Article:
Thursday, 19 April 2012

Gouge Away

A post over at Robert Guyton's blog, on the subject of education, got me thinking.  The basis for the post was a post by Chris Trotter, at Bowalley Road, so it's come quite a way to get here.  And the posts themselves were not that exciting, it's more the comments, and what we can draw from them.
In this case it's the effectiveness of National's message-management back in the first part of their first term.  Case in point - The decision to axe night-classes was petty, poorly thought out, and economically unjustifiable.  We are worse off, as a society, as a direct result.  Yet the stupid meme that was used to sell the destructive change still persists.  The simple message was that there are courses on notionally pointless stuff like making stained glass.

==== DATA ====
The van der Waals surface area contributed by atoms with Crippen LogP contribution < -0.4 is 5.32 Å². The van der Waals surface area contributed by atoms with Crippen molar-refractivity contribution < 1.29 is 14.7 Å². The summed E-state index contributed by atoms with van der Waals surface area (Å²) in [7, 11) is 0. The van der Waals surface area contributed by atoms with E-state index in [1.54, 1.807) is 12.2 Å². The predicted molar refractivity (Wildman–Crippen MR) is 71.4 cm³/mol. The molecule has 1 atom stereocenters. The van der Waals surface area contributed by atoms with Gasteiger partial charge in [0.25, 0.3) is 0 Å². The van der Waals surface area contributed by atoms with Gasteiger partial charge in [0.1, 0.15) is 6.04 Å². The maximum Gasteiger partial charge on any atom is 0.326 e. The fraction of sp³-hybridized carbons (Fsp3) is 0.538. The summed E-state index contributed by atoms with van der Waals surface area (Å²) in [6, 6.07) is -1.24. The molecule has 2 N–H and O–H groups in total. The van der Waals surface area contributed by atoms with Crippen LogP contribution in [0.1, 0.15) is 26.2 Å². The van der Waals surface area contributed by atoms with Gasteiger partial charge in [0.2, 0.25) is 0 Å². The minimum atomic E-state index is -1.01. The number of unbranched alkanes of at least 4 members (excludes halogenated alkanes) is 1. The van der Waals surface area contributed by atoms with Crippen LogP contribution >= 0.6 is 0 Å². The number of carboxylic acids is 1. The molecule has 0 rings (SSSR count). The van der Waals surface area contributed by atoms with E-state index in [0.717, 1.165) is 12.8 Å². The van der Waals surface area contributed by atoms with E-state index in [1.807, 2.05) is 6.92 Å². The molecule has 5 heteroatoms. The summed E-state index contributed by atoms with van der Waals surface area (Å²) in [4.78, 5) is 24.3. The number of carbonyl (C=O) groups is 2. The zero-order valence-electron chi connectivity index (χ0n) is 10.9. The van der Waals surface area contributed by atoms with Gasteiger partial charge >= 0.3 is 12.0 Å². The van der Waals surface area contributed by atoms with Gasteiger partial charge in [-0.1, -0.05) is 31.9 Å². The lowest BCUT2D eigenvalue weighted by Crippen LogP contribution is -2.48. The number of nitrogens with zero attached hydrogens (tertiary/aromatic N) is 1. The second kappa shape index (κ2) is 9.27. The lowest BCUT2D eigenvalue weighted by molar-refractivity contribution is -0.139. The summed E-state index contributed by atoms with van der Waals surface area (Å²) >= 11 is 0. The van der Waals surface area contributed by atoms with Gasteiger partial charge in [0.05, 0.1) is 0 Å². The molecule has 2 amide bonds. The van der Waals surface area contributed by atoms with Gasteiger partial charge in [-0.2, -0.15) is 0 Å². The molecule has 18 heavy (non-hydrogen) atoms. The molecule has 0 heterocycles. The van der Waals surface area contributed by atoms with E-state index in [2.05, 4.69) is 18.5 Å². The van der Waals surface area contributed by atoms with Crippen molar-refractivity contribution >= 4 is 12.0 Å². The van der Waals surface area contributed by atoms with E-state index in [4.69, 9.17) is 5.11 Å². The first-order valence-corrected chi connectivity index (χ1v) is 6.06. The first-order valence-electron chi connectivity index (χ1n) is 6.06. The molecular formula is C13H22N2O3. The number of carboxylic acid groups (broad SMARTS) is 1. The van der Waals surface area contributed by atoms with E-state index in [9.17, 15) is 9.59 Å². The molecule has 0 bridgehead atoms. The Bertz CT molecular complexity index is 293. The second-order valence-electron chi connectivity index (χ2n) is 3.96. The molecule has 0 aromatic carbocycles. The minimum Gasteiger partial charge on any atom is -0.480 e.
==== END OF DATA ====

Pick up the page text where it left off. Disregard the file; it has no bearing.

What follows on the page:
Night classes were mostly about learning much more practical stuff, like languages, wood and metal crafts cooking.  I learned about computer aided draughting and small business accounting at night school., and put both to practical use.
The more abstract stuff is, well, more abstract, but using abstractness as an excuse for destroying something good is a poor reflection on our obsession with monetary value.  In business terms the value of similar concepts is referred to as "intangibles", or "brand value".  The night classes for abstract things were good for the soul (I presume, I never did one) and helped people weave their way into the fabric of the community.
I wonder whether our rapid change into a society that imports everything except food* means we have given up our crafty roots, abandoned our desire to actually build the stuff we need, and want.  Our innovative spirit has let overseas IP become a barrier.  Our talented people flown overseas to escape the miasma that is low quality jobs and poor management; visionless leadership.
We let another institution go for no good reason at all, just a simple concept expressed effectively - "night classes in making stained-glass".
*acknowledging the massive generalisation

Pixies - Doolittle, 1989

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